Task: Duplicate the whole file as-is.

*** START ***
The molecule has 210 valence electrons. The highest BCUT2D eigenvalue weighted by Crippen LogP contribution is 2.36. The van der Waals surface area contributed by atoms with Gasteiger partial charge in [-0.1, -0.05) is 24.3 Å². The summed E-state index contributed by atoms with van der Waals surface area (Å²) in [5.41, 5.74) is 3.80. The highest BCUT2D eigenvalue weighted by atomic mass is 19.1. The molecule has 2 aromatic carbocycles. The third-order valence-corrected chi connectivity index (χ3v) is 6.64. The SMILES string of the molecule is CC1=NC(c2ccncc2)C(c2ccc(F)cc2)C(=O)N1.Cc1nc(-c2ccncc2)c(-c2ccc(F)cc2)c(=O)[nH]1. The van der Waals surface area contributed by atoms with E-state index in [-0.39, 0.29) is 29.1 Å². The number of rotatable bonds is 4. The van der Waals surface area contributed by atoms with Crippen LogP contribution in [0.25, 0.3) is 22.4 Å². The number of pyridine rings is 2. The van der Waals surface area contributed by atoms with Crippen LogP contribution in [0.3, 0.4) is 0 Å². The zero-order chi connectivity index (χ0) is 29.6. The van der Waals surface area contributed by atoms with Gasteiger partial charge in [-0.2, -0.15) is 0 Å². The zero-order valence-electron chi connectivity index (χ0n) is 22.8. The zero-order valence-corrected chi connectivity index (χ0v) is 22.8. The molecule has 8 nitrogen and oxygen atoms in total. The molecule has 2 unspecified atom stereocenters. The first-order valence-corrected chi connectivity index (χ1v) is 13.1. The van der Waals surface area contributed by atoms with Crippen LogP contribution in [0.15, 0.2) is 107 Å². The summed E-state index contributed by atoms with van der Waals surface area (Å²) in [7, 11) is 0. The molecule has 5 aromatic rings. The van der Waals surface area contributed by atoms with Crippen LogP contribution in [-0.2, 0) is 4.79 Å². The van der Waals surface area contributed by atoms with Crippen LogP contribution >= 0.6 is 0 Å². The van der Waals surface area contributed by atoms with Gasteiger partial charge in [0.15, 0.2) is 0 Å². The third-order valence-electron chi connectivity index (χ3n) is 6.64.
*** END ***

The molecule has 210 valence electrons. The highest BCUT2D eigenvalue weighted by Crippen LogP contribution is 2.36. The van der Waals surface area contributed by atoms with Gasteiger partial charge in [-0.1, -0.05) is 24.3 Å². The summed E-state index contributed by atoms with van der Waals surface area (Å²) in [5.41, 5.74) is 3.80. The highest BCUT2D eigenvalue weighted by atomic mass is 19.1. The molecule has 2 aromatic carbocycles. The third-order valence-corrected chi connectivity index (χ3v) is 6.64. The SMILES string of the molecule is CC1=NC(c2ccncc2)C(c2ccc(F)cc2)C(=O)N1.Cc1nc(-c2ccncc2)c(-c2ccc(F)cc2)c(=O)[nH]1. The van der Waals surface area contributed by atoms with E-state index in [-0.39, 0.29) is 29.1 Å². The number of rotatable bonds is 4. The van der Waals surface area contributed by atoms with Crippen LogP contribution in [0.25, 0.3) is 22.4 Å². The number of pyridine rings is 2. The van der Waals surface area contributed by atoms with Crippen LogP contribution in [0.3, 0.4) is 0 Å². The zero-order chi connectivity index (χ0) is 29.6. The van der Waals surface area contributed by atoms with Gasteiger partial charge in [-0.2, -0.15) is 0 Å². The zero-order valence-electron chi connectivity index (χ0n) is 22.8. The zero-order valence-corrected chi connectivity index (χ0v) is 22.8. The molecule has 8 nitrogen and oxygen atoms in total. The molecule has 2 unspecified atom stereocenters. The first-order valence-corrected chi connectivity index (χ1v) is 13.1. The van der Waals surface area contributed by atoms with Crippen LogP contribution in [0.15, 0.2) is 107 Å². The summed E-state index contributed by atoms with van der Waals surface area (Å²) in [7, 11) is 0. The molecule has 5 aromatic rings. The van der Waals surface area contributed by atoms with Crippen LogP contribution in [-0.2, 0) is 4.79 Å². The van der Waals surface area contributed by atoms with Crippen LogP contribution >= 0.6 is 0 Å². The van der Waals surface area contributed by atoms with Gasteiger partial charge in [0.15, 0.2) is 0 Å². The third-order valence-electron chi connectivity index (χ3n) is 6.64.